Nonalcoholic Fatty Liver Disease

Nonalcoholic Fatty Liver Disease

Nonalcoholic fatty liver disease (NAFLD) is a liver condition wherein there is deposition of excessive fat in the liver. This occurs in spite of the person having no alcohol. It is a commonly occurring condition, and often goes unnoticed. NAFLD can happen in any age group however those between 40-50 years are more prone.

Causes and risk factors

The exact cause for the development of NFALD is not yet known. It is thought to occur as a result of disturbances in fat metabolism. NFALD is frequently associated with other metabolic disorders like diabetes, hypertension, obesity, hypertriglyceridaemia or PCOS.

Depending upon the progression of the disease, Nonalcoholic fatty liver disease can be divided into 4 types:

  • Hepatic steatosis (Simple fatty liver) – Here only excessive fat deposition takes place in the liver
  • Nonalcoholic steatohepatitis – In this stage, excessive fat accumulation is associated with inflammation of the liver.
  • Fibrosis – In this phase, scar tissue formation takes place.
  • Cirrhosis of the liver – Most of the normal liver tissue is replaced by fibrosis.


Clinical presentation 

Most patients with NFALD remain asymptomatic. The diagnosis frequently happens accidentally or as a result of investigations for unrelated conditions.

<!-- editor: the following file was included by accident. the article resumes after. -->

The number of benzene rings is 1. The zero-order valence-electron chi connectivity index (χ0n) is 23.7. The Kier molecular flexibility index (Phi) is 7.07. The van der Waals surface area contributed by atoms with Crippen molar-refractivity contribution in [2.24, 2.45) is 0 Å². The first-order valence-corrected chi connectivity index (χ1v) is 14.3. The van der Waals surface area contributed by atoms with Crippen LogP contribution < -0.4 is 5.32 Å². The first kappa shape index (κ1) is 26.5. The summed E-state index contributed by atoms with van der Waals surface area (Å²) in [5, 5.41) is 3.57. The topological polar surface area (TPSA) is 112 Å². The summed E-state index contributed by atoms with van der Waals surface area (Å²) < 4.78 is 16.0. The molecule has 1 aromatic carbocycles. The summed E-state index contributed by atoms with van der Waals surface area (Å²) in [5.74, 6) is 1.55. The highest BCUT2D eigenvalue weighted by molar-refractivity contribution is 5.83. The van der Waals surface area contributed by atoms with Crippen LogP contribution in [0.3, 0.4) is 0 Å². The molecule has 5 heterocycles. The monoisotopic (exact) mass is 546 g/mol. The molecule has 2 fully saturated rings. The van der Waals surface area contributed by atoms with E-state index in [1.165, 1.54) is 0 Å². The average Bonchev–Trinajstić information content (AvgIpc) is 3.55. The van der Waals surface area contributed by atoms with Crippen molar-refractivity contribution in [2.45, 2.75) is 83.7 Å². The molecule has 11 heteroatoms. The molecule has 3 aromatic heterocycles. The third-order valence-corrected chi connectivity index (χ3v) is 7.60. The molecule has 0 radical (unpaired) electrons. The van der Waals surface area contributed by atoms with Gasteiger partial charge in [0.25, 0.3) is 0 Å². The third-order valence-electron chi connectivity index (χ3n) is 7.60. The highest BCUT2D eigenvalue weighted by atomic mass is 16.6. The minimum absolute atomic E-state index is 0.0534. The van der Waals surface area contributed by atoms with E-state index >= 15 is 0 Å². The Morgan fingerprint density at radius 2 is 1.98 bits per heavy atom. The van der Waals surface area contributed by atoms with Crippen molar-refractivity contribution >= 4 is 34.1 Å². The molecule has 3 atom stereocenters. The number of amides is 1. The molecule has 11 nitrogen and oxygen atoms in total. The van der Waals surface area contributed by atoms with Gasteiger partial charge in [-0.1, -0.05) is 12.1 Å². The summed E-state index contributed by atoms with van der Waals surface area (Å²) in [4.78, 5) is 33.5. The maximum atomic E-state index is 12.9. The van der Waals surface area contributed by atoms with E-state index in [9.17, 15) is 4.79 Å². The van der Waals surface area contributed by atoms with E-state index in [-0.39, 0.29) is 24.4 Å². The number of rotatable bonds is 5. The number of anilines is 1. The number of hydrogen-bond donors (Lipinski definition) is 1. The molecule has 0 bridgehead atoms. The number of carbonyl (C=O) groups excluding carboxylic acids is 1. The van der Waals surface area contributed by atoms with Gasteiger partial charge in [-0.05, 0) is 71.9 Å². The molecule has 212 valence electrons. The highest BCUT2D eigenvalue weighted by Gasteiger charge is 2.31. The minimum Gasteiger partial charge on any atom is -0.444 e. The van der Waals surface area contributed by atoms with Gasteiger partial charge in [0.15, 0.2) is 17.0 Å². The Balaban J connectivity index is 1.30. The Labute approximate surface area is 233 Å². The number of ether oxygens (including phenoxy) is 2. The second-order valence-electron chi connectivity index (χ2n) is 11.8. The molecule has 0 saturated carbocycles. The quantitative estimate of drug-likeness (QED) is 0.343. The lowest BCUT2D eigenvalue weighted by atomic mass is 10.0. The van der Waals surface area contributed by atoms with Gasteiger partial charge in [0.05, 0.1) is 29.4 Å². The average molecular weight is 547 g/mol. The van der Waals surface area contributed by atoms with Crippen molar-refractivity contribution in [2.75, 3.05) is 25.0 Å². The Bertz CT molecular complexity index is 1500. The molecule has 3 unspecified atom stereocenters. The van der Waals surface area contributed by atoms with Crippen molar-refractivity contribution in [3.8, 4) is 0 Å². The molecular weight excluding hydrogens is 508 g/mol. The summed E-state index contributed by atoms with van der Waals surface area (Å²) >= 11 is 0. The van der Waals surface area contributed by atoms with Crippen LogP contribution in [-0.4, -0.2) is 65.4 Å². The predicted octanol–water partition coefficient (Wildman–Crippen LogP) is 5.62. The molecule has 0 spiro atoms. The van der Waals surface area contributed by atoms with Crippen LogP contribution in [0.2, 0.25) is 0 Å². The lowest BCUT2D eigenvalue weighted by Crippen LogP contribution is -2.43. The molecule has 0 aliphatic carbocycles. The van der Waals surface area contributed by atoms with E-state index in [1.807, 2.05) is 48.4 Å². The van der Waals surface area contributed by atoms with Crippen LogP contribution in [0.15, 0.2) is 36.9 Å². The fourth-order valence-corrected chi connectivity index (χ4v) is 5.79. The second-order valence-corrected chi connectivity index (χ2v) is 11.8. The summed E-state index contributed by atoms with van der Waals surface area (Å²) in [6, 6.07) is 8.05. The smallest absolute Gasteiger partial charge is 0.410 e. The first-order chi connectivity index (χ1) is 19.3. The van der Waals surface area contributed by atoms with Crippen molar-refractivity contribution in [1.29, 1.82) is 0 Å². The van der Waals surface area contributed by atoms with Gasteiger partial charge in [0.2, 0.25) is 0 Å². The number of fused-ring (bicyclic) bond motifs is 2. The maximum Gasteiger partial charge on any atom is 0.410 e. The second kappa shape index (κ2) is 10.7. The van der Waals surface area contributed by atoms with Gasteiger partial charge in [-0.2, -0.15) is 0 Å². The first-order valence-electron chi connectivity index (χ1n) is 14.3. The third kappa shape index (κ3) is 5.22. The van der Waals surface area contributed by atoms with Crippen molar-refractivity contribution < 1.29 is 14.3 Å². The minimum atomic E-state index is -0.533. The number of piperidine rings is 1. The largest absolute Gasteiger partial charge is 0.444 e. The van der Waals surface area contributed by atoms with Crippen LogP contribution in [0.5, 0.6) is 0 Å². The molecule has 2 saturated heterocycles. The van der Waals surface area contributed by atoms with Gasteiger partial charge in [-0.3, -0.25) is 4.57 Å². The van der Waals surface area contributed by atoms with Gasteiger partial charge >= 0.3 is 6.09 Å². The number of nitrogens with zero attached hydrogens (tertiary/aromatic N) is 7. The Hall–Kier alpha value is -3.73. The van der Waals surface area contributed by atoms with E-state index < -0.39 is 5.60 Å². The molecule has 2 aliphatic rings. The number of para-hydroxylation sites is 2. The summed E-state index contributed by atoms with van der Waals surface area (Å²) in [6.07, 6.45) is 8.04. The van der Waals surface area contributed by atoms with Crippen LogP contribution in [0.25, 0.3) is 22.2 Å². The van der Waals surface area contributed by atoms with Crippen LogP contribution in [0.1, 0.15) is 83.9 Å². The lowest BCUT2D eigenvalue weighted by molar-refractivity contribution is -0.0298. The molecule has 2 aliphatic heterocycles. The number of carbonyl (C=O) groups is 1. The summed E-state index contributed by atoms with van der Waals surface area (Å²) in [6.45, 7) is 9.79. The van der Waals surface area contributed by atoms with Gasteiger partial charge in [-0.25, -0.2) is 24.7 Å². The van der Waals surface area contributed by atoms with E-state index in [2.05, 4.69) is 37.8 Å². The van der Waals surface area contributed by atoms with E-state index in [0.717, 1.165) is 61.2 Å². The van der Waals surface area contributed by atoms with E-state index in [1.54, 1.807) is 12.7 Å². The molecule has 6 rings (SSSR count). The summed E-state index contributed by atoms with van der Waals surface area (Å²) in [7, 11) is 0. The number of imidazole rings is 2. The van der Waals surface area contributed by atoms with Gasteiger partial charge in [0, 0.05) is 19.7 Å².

Occasionally patients may experience unexplained fatigue or pain in the right portion of the abdomen.

Simple fatty liver and nonalcoholic steatohepatitis can be reversed with lifestyle correction. However if the condition progresses to cirrhosis, it may eventually be fatal.


Diagnosis & Investigations

Non-alcoholic fatty liver disease must be differentiated from alcoholic fatty liver disease, cirrhosis, autoimmune hepatitis, viral hepatitis and Wilson’s disease.

On physical examination, the doctor will detect a mild hepatomegaly (enlargement of the liver).

Liver function tests will elicit elevated enzyme levels. Imaging studies – USG/CT scan or MRI scan of the abdomen are performed. A liver biopsy may be indicated.



Certain lifestyle changes are recommended to the patient. The intake of dietary fats is to be restricted. Physical activity is encouraged to improve metabolism. Patients are advised to lose any excess weight.

Anti-lipid and anti diabetic drugs are prescribed if necessary.

Bariatic surgery can be offered to patients who are morbidly obese.

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